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  • Who can request disbursements?

    A Primary and Secondary Advocate are named on the Joinder Agreement by the Grantor and can be changed at any time by completing the Change of Advocate Form.  The Advocate has the responsibility of requesting disbursements, receiving financial statements, and communicating with CCT about the needs of the Beneficiary.  The Advocate can be a parent or Guardian, Conservator, Power of Attorney, family member, case manager, or the Beneficiary himself or herself.

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  • How are disbursements handled?

    CCT follows the rules outlined in the Master Trust Agreements in administering trusts.  Please see CCT’s Trust Administration Services for additional useful information.

    Checks are made payable to a vendor, not the Beneficiary, so as not to be counted as income or assets for clients receiving SSI and/or Medicaid.

    Also, members of the Board of Directors with expertise in Estate Planning and other related fields serve on the Disbursement Committee and assist the Executive Director, as needed, in making disbursement decisions on behalf of the Beneficiary.

    For more information, see Instructions for Requesting a Disbursement.

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  • How do I share my vision for the trust and other helpful information with CCT?

    The Family and Beneficiary Information form provides the Grantor(s) of the Third-Party Pooled Special Needs Trust the opportunity to let CCT know about their vision for the trust and to share important information about the Beneficiary.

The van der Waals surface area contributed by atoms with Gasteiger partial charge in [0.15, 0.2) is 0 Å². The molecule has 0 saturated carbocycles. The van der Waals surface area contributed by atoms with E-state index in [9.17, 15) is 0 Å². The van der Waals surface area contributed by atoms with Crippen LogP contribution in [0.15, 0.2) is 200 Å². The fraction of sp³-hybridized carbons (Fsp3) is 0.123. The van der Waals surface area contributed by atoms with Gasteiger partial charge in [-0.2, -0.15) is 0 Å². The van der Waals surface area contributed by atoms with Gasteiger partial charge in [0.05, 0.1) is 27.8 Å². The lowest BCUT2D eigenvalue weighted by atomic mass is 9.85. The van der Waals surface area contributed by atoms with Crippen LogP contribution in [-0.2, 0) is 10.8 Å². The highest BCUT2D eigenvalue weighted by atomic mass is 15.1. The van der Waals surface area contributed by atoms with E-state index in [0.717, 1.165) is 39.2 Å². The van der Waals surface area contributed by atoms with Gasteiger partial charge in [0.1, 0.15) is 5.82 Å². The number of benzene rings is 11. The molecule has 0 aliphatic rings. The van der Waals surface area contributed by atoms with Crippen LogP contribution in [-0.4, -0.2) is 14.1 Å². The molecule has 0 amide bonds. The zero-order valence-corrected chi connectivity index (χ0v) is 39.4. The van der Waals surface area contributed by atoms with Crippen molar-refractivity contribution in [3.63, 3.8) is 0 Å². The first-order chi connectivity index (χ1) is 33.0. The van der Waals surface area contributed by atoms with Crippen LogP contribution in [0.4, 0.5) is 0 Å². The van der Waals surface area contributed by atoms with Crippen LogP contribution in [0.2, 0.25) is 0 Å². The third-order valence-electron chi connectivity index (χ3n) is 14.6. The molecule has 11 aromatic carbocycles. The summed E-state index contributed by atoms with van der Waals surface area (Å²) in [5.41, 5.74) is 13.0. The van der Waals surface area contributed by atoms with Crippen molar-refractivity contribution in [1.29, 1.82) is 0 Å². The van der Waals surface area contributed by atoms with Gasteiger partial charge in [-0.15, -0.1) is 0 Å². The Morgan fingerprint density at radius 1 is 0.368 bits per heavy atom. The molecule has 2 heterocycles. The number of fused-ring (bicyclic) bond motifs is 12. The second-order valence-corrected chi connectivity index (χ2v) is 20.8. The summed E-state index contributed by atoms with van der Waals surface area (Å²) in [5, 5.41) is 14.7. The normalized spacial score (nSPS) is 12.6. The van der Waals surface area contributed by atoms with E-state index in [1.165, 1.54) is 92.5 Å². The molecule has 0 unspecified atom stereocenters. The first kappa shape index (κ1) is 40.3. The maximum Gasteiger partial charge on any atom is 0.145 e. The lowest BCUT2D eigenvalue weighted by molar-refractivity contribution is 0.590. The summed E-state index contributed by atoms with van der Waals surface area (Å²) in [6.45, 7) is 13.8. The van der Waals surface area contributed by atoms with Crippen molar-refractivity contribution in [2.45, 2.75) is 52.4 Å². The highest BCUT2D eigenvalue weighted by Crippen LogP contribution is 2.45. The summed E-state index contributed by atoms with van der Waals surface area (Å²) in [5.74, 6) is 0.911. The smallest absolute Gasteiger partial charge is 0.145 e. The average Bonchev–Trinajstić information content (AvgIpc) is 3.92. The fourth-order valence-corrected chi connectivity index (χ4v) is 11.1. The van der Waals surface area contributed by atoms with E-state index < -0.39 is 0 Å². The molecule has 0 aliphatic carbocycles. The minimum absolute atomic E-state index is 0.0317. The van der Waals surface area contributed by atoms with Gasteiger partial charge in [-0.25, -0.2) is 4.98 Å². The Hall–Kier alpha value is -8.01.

The Advocate for the First-Party Pooled Special Needs Trust will be asked to complete Objectives for the Trust that describes his or her vision for the trust.

    This information can be updated as needed.

     

    Please note: As of June 1, 2016, the Self-Funded Pooled Disability Trust was renamed to First-Party Pooled Special Needs Trust.

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  • What is the enrollment process?

    CCT encourages prospective participants to consult with an attorney or trusted advisor, and contact CCT with any questions regarding the enrollment process.

    The following documents and payments are required for enrollment:

    1. Joinder Agreement – Completed and signed by Grantor(s) in front of a notary
    2. Fee Schedule – Signed by the Grantor(s)
    3. Attorney Checklist – if applicable
    4. Check for the enrollment fee made payable to Commonwealth Community Trust.
    5. Check to fund the trust made payable to the Trust Company of Virginia if the trust is to be funded immediately.
      Note: Most Third-Party Pooled Special Needs Trusts and Military Survivor Benefit Plan Special Needs Trust are funded at a later date.